According to the U.S. Department of Energy, nuclear power has reliably and economically contributed almost 20% of electrical generation in the United States over the past two decades, and remains the single largest contributor (more than 70%) of non-greenhouse-gas-emitting electric power generation in the United States.
In order to deploy this type of power, a variety of key technologies are necessary. Small modular reactors (SMRs) are best suited to small electric grids and locations that cannot support large reactors, and can serve as a “plug and play” option, which reduces capital costs and construction times. They also offer utilities the flexibility to scale production as demand changes. Currently, the most common reactors in the United States are the Boiling Water Reactors (BWR) and Pressurized Water Reactors (PWR), both variants of the Light Water Reactor (LWR). The large majority of operating LWRs are PWRs – the primary difference is the combination of pressure and the temperature of the coolant, which enables major design differences between the two types of reactors. Advanced Reactor Technologies are being explored by DOE, including the Next Generation Nuclear Plant (NGNP) to demonstrate the technical viability of high temperature gas-cooled reactor (HTGR) technology and the Advanced Reactor Concepts (ARC) program supporting research for advanced reactor subsystems addressing long-term technical barriers for the development of advanced nuclear fission energy systems utilizing coolants such as liquid metal, fluoride salt, or gas.
The general outlook for nuclear energy and its associated technologies is positive, Frost & Sullivan reports that nuclear industry has weathered the fallout of the Fukushima accident with other countries continuing to pursue their plans to invest in this type of energy. Factors that have limited the spread of this technology in Europe and North America include high capital costs, lingering safety concerns, and the trend toward de-centralized energy, but China, South Korea, South Asia, and the Middle East are reported to hold vast potential for project activity.
According to MarketsandMarkets, the Nuclear Power and Equipment Market, including BWR, PHWR, ABWR, EPR, CAREM, HTGR, AES 2006, AES 91, AES 92, KLT 405, SVBR 100, ACC 1000, CPR 1000, FBR and mPower, is driven by the rising energy demand and requirement of cleaner generation of electricity. The global nuclear power and equipment market is therefore expected to grow to approximately $67.23 billion by 2019, at a CAGR of 3.41% from 2014 to 2019. Asia-Pacific is the largest market in this industry, due to the high number of nuclear power plants, followed by Europe. Emerging markets include North America and South America, which are expected to remain dominant in the future. Some major nuclear equipment manufacturers include: Alstom SA (France), Areva SA (France), Babcock and Wilcox (U.S.), Dongfang Electric Corp. Ltd. (China), Doosan Heavy Industries (South Korea), Hitachi-GE Nuclear Energy Ltd (Japan), Korea Hydro & Nuclear Energy (South Korea), Larsen and Toubro Industries (India), Mitsubishi Heavy Industries Ltd. (Japan) and Shanghai Electric (China).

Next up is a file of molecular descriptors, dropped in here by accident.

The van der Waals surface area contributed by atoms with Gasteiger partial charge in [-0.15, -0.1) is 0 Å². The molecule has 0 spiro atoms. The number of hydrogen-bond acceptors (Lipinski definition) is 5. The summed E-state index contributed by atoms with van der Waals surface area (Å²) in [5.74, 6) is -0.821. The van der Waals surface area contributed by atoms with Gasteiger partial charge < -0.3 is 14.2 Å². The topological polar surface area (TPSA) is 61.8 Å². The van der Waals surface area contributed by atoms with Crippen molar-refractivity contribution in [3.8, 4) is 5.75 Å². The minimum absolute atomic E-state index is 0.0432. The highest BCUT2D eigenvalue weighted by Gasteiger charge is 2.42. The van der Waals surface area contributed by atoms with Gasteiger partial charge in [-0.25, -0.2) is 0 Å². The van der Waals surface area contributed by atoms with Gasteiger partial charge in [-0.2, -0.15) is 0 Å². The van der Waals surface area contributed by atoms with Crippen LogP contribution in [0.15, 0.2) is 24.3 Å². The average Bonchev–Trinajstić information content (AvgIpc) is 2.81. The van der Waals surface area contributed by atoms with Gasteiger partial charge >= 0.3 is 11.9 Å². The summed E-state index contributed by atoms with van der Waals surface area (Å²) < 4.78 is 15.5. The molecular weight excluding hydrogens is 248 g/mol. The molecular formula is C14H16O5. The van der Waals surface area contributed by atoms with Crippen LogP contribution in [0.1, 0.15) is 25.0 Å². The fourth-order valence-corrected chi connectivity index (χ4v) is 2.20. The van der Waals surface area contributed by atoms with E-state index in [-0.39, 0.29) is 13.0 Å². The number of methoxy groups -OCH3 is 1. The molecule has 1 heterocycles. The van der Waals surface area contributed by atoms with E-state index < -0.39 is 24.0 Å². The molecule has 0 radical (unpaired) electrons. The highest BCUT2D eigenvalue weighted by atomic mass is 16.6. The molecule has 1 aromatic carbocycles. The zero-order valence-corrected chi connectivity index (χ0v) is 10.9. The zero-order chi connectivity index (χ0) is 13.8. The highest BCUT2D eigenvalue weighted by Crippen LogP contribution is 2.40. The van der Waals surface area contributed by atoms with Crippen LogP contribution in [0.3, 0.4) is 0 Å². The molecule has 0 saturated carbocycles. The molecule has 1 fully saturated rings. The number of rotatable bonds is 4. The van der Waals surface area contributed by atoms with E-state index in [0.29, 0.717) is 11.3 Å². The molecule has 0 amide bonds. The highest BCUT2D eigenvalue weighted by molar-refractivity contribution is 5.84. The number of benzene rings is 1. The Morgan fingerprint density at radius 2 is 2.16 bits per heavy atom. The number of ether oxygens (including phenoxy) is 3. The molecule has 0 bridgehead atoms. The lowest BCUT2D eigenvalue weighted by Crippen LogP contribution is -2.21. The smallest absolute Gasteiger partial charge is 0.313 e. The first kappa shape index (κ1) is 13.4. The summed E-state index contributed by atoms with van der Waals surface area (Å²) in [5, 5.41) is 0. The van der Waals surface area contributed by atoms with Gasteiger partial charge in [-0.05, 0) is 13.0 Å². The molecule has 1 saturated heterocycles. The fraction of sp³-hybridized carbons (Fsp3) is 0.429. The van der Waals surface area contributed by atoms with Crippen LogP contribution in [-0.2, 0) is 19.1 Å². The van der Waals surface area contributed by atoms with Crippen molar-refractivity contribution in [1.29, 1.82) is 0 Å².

While much attention is being paid to the potential for clean nuclear energy, the task of plant decommissioning and waste clean-up is also garnering attention. MarketsandMarkets reports that the size of the global nuclear decommissioning services market is estimated to be $4.84 billion in 2016, and is projected to grow at a CAGR of 12.1% from 2016 to 2021, to reach $8.55 billion by 2021. This market is influenced by nuclear accidents, such as the Fukushima Daichii nuclear power plant accident in 2011, and increasing political pressure for pre-closure of nuclear power plants, especially in the European countries. The ecosystem of the global nuclear decommissioning services market starts with decommissioning service providers that include prominent global players as well as small and medium enterprises. Key contracting agencies include Areva Group (France), Babcock International Group PLC. (U.K.), Studsvik (Sweden), AECOM (U.S.), and Westinghouse Electric (U.S.). Global companies, given their wide geographical presence and extensive network, provide services themselves and through a larger network of third-party agencies. The end-users of decommissioning services include nuclear power plant operators and government bodies. These end-users offer contracts to service providers for decommissioning, such as Areva Group (France), Babcock International Group PLC. (U.K.), Studsvik (Sweden), AECOM (U.S.), and Westinghouse Electric (U.S.).
Conferences and industry associations are always a helpful method to learn more about markets, technical areas, and networking opportunities. The Nuclear Energy Institute (NEI) provides a conference link in its site https://www.nei.org/conferences as does the World Nuclear Association http://www.world-nuclear.org/events/otherconferences.aspx, and the International Atomic Energy Association https://www.iaea.org/events
Posted on March 19, 2018 by Eliza Gough